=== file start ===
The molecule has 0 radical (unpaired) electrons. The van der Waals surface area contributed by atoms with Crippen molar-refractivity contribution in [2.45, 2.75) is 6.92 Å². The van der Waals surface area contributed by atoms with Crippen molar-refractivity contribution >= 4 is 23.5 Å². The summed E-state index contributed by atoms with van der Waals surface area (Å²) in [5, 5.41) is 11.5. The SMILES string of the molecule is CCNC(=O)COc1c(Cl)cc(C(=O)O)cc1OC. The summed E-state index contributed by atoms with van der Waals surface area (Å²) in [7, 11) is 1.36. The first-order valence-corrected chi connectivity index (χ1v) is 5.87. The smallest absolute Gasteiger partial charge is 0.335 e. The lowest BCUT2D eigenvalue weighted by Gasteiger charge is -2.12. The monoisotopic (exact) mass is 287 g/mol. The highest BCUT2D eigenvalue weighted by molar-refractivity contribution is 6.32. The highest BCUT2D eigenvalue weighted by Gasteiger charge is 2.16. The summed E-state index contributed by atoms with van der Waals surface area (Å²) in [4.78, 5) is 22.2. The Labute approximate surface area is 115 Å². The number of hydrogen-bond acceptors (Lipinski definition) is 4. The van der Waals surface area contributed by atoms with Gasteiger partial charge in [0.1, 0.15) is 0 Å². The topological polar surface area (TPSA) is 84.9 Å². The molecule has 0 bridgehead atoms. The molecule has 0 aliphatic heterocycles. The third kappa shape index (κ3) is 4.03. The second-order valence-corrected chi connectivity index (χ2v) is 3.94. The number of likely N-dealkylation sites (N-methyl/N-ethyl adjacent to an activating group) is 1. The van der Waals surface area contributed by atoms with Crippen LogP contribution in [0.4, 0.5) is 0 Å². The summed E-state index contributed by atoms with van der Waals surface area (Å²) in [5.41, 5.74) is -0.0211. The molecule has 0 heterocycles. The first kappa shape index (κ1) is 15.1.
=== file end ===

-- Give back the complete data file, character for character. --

The molecule has 0 radical (unpaired) electrons. The van der Waals surface area contributed by atoms with Crippen molar-refractivity contribution in [2.45, 2.75) is 6.92 Å². The van der Waals surface area contributed by atoms with Crippen molar-refractivity contribution >= 4 is 23.5 Å². The summed E-state index contributed by atoms with van der Waals surface area (Å²) in [5, 5.41) is 11.5. The SMILES string of the molecule is CCNC(=O)COc1c(Cl)cc(C(=O)O)cc1OC. The summed E-state index contributed by atoms with van der Waals surface area (Å²) in [7, 11) is 1.36. The first-order valence-corrected chi connectivity index (χ1v) is 5.87. The smallest absolute Gasteiger partial charge is 0.335 e. The lowest BCUT2D eigenvalue weighted by Gasteiger charge is -2.12. The monoisotopic (exact) mass is 287 g/mol. The highest BCUT2D eigenvalue weighted by molar-refractivity contribution is 6.32. The highest BCUT2D eigenvalue weighted by Gasteiger charge is 2.16. The summed E-state index contributed by atoms with van der Waals surface area (Å²) in [4.78, 5) is 22.2. The Labute approximate surface area is 115 Å². The number of hydrogen-bond acceptors (Lipinski definition) is 4. The van der Waals surface area contributed by atoms with Gasteiger partial charge in [0.1, 0.15) is 0 Å². The topological polar surface area (TPSA) is 84.9 Å². The molecule has 0 bridgehead atoms. The molecule has 0 aliphatic heterocycles. The third kappa shape index (κ3) is 4.03. The second-order valence-corrected chi connectivity index (χ2v) is 3.94. The number of likely N-dealkylation sites (N-methyl/N-ethyl adjacent to an activating group) is 1. The van der Waals surface area contributed by atoms with Crippen LogP contribution in [0.4, 0.5) is 0 Å². The summed E-state index contributed by atoms with van der Waals surface area (Å²) in [5.41, 5.74) is -0.0211. The molecule has 0 heterocycles. The first kappa shape index (κ1) is 15.1.